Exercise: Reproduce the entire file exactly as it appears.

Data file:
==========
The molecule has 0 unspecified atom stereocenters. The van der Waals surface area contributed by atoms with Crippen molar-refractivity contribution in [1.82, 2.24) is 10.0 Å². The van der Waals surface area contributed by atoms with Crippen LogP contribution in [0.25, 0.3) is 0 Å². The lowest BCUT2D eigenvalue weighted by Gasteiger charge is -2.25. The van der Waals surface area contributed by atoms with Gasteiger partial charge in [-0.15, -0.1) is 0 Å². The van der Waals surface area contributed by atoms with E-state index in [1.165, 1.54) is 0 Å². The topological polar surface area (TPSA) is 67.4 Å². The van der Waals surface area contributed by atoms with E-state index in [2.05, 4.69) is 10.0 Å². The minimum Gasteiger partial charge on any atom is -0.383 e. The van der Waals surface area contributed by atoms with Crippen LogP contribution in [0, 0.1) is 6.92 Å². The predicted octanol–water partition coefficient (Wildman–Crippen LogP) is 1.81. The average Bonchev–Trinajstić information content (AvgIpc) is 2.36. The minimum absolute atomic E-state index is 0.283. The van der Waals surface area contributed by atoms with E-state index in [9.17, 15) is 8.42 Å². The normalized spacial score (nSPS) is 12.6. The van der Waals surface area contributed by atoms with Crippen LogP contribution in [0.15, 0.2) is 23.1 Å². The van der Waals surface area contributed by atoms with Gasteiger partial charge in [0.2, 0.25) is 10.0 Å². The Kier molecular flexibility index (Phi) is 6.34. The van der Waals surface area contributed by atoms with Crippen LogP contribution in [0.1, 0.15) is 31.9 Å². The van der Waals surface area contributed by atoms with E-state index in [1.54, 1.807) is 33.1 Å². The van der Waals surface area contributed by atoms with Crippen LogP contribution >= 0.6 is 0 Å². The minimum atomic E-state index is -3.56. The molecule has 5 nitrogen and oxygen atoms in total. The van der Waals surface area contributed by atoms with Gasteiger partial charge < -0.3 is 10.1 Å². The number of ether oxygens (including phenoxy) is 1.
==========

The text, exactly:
The molecule has 0 unspecified atom stereocenters. The van der Waals surface area contributed by atoms with Crippen molar-refractivity contribution in [1.82, 2.24) is 10.0 Å². The van der Waals surface area contributed by atoms with Crippen LogP contribution in [0.25, 0.3) is 0 Å². The lowest BCUT2D eigenvalue weighted by Gasteiger charge is -2.25. The van der Waals surface area contributed by atoms with Gasteiger partial charge in [-0.15, -0.1) is 0 Å². The van der Waals surface area contributed by atoms with E-state index in [1.165, 1.54) is 0 Å². The topological polar surface area (TPSA) is 67.4 Å². The van der Waals surface area contributed by atoms with E-state index in [2.05, 4.69) is 10.0 Å². The minimum Gasteiger partial charge on any atom is -0.383 e. The van der Waals surface area contributed by atoms with Crippen LogP contribution in [0, 0.1) is 6.92 Å². The predicted octanol–water partition coefficient (Wildman–Crippen LogP) is 1.81. The average Bonchev–Trinajstić information content (AvgIpc) is 2.36. The minimum absolute atomic E-state index is 0.283. The van der Waals surface area contributed by atoms with E-state index in [9.17, 15) is 8.42 Å². The normalized spacial score (nSPS) is 12.6. The van der Waals surface area contributed by atoms with Crippen LogP contribution in [0.15, 0.2) is 23.1 Å². The van der Waals surface area contributed by atoms with Gasteiger partial charge in [0.2, 0.25) is 10.0 Å². The Kier molecular flexibility index (Phi) is 6.34. The van der Waals surface area contributed by atoms with Crippen LogP contribution in [0.1, 0.15) is 31.9 Å². The van der Waals surface area contributed by atoms with E-state index in [1.54, 1.807) is 33.1 Å². The van der Waals surface area contributed by atoms with Crippen LogP contribution >= 0.6 is 0 Å². The minimum atomic E-state index is -3.56. The molecule has 5 nitrogen and oxygen atoms in total. The van der Waals surface area contributed by atoms with Gasteiger partial charge < -0.3 is 10.1 Å². The number of ether oxygens (including phenoxy) is 1.